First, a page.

Algorithms
Understanding Algorithms

An algorithm is a precise list of instructions to complete a task. It’s like a recipe for a computer.

Algorithms can be used for a wide range of tasks and are crucial in problem solving.

They should be specific (clear and detailed), unambiguous (no room for varied interpretation), and effective (they work!).

Algorithms can be written in natural language, pseudocode, or flow charts.
Creating Algorithms

All algorithms involve a process of problem decomposition – breaking a problem into smaller, manageable parts.

Algorithms need inputs (data to process), processes (what to do with the data), and outputs (the result).

Creating algorithms involve logical thinking – you need to thoroughly understand the problem to develop a solution
Evaluating and Improving Algorithms

When evaluating an algorithm consider its correctness (does it produce the desired output?), and efficiency (how quickly and resourcefully does it solve the problem?).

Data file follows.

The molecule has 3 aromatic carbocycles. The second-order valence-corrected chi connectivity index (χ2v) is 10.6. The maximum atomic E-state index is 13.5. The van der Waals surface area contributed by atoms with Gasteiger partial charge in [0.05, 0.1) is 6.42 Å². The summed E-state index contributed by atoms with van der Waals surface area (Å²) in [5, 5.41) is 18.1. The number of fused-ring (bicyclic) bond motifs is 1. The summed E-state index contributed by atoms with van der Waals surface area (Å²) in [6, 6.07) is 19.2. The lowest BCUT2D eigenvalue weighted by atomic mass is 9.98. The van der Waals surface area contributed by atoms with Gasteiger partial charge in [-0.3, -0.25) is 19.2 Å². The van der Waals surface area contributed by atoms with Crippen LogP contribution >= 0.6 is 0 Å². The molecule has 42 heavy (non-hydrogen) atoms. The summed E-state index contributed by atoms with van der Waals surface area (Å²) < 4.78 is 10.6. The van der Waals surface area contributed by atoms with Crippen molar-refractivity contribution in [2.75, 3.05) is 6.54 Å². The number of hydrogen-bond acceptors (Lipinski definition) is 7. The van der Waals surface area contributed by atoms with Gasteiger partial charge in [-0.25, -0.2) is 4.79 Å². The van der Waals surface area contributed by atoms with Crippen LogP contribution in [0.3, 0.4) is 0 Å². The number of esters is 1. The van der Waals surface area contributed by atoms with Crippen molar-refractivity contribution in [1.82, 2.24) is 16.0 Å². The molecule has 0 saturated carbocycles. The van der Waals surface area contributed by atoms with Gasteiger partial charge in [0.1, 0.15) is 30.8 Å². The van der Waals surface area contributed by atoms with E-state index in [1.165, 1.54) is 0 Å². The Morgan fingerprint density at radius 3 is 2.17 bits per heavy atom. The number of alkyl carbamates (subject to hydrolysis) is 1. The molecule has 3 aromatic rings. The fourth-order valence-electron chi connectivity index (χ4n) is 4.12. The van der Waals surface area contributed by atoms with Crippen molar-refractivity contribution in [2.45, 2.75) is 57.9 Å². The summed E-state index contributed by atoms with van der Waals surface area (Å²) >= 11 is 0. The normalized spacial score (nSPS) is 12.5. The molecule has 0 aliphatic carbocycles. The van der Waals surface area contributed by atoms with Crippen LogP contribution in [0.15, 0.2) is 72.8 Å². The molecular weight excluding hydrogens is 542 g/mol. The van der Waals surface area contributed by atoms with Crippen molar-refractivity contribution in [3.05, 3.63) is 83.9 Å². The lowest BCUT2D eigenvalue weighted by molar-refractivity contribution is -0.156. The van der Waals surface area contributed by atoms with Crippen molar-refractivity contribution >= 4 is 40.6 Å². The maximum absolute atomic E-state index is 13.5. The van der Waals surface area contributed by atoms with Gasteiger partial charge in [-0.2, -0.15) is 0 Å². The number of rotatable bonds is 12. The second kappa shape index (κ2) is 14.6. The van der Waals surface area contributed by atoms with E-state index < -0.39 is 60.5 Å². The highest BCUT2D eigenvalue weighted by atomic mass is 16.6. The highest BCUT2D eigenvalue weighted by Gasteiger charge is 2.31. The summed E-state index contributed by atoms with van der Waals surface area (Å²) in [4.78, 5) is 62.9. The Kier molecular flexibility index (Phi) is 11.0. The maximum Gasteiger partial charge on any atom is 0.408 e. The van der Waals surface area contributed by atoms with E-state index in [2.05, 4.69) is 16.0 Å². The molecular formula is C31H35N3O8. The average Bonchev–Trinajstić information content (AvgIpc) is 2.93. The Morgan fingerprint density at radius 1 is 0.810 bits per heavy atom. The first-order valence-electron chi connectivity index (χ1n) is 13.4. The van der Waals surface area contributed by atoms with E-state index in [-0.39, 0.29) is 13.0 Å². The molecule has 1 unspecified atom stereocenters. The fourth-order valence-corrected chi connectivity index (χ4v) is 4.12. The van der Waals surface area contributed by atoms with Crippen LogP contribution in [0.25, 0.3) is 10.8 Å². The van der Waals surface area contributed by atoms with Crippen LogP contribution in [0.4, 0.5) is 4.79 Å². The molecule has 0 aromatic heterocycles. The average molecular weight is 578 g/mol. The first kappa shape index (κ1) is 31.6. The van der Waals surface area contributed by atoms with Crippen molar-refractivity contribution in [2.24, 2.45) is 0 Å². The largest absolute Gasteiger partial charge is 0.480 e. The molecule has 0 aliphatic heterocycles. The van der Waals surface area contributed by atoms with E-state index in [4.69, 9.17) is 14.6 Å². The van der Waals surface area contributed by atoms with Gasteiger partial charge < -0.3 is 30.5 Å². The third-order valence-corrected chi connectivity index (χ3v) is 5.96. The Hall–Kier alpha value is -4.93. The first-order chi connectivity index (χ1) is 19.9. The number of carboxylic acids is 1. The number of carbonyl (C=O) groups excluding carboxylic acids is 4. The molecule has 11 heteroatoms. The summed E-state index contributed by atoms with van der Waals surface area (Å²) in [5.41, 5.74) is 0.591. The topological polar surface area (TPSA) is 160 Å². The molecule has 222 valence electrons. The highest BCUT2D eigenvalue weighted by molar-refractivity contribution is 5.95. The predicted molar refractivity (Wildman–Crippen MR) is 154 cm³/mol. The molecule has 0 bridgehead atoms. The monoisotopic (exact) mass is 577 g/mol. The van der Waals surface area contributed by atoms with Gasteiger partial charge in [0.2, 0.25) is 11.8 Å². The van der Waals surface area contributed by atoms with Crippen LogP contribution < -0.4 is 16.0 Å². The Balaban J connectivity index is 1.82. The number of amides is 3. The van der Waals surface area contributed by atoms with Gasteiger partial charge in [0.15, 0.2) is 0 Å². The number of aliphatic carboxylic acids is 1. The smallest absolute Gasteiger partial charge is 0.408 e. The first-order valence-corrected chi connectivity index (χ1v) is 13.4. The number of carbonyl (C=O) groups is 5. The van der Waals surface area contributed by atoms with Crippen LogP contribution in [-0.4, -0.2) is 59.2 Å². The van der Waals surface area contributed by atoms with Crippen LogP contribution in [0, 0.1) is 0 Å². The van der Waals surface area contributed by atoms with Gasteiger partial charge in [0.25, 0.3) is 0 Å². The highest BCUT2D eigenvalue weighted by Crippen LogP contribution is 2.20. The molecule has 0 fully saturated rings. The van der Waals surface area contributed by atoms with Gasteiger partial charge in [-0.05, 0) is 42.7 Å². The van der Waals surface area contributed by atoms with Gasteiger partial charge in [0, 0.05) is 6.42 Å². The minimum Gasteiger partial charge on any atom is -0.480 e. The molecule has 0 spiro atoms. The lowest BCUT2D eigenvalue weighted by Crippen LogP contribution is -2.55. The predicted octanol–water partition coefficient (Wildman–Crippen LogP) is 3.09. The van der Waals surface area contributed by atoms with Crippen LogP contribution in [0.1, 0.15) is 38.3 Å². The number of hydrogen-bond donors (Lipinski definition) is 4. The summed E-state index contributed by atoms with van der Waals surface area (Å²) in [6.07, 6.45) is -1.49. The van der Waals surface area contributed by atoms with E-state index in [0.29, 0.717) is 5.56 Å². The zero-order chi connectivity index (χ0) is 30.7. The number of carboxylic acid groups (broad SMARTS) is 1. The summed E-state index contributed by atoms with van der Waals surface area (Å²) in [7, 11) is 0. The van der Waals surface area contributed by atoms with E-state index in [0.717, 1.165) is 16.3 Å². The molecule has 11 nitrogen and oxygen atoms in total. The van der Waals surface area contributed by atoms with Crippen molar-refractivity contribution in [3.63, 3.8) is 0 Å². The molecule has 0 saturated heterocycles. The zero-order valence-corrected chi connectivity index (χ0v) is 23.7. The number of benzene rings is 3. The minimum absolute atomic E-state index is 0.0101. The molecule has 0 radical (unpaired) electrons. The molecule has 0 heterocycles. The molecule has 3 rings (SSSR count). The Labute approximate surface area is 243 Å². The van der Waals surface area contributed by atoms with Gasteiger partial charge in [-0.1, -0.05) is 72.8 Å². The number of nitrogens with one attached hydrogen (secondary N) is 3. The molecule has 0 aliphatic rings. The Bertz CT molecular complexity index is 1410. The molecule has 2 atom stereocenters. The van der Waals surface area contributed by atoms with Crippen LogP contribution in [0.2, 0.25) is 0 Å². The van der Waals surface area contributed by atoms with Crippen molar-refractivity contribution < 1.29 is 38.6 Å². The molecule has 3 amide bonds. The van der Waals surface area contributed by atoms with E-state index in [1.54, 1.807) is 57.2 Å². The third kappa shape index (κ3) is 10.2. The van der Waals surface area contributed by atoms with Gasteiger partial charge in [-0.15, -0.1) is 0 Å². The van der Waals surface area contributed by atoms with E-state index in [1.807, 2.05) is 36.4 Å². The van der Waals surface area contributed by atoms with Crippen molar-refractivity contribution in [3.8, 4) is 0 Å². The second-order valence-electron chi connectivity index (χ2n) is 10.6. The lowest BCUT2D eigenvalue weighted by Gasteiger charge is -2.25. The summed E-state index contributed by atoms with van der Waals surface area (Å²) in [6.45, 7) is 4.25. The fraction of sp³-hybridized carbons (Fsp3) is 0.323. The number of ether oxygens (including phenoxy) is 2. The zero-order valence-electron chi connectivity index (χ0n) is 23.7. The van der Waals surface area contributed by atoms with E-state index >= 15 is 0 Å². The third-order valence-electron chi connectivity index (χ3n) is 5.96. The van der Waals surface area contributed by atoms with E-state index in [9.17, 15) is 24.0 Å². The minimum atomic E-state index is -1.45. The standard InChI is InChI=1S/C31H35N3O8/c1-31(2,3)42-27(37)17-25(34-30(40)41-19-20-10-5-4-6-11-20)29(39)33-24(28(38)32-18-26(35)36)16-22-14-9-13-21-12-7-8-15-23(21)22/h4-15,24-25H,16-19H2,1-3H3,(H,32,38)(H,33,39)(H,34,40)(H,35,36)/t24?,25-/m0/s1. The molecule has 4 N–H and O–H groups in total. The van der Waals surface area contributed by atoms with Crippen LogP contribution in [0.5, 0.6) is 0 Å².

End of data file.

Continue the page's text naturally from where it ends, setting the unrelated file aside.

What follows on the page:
An algorithm’s complexity (measured in terms of time or space) can impact its realworld usability.

Algorithm’s efficiency can be addressed by refining the algorithm – consider the steps, can anything be combined or removed?

Algorithms can be tested using trace tables to visually track what’s happening step bystep.
Types of Algorithms

There are numerous types, including: searching algorithms (finding a specific item in a list), sorting algorithms (organising items in a specific order), and computational algorithms (perform calculations).

Key searching algorithms include: linear search (checking every item in order), and binary search (repeatedly dividing the list in half).

Key sorting algorithms include: bubble sort (comparing adjacent items and swapping them if in wrong order), and merge sort (dividing list repeatedly into two halves until each sublist has one element, then merging them back in sorted order).

Computational algorithms could involve various math functions, such as calculating Fibonacci sequence or factorial of a number.